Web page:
Here’s an example that won’t inspire confidence: In 2019, Deepmind fired its co-founder Mustafa Suleiman from his management position at the company, and an investigation by an outside law firm soon found that he had threatened employees. Google then hired Suleiman in a senior vice president position at the U.S. tech giant’s headquarters in Mountain View, California. Deepmind declined to comment. Suleiman also declined to comment, although in a recent podcast, he apologized for being “in demand” in the past. Earlier this month, he launched a new AI startup in San Francisco that is “redefining human-computer interaction.” Suleiman was not involved in the recent allegations of harassment.

Since the investigation into the former employee’s claims ended in May 2020, Deepmind said it has begun additional training for employees who investigate concerns and increase support for employees who file complaints.

But ex-employees are pushing for more radical change: terminating non-disclosure agreements or NDAs for people who leave the company after allegations of abuse. He was not offered a settlement and was therefore not asked to sign such an agreement.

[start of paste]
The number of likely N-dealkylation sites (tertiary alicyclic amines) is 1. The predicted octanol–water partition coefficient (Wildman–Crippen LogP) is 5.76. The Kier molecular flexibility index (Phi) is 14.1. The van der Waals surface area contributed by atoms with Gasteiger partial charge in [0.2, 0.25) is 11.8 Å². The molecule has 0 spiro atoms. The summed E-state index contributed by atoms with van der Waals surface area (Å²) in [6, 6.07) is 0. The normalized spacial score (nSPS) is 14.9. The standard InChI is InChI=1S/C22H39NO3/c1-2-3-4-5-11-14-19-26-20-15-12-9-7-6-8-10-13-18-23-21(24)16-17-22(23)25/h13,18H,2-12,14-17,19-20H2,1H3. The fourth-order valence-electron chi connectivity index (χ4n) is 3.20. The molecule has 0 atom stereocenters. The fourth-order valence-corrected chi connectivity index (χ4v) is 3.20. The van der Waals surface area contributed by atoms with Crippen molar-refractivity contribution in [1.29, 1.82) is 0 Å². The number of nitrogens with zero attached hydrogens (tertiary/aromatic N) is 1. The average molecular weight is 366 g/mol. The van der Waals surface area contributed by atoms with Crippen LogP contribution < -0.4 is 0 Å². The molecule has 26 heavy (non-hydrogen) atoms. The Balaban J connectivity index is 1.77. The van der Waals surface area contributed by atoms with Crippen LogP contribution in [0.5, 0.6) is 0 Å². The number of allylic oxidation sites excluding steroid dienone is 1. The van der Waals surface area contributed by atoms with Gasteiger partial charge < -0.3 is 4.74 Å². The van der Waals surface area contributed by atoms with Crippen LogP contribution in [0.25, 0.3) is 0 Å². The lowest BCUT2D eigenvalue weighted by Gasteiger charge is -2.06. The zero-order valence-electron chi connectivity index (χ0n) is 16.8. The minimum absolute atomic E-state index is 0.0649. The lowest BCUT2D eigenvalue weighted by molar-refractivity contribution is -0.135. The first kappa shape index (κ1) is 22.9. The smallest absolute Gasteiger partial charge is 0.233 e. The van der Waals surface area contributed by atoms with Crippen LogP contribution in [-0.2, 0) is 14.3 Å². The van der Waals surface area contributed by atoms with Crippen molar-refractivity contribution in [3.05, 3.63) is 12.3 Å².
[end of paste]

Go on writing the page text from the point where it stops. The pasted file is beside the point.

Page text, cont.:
NDAs were designed to protect trade secrets and sensitive corporate information, but they were also at the center of abuse scandals and companies often used to silence people behind claims. Victims are often pressured into signing them, and contracts not only protect offenders but also allow them to re-offend.

Harassment does not fall under sensitive corporate information. This is certainly not a trade secret. Therefore, the NDA should not be used to prevent discussion of abuse in the workplace.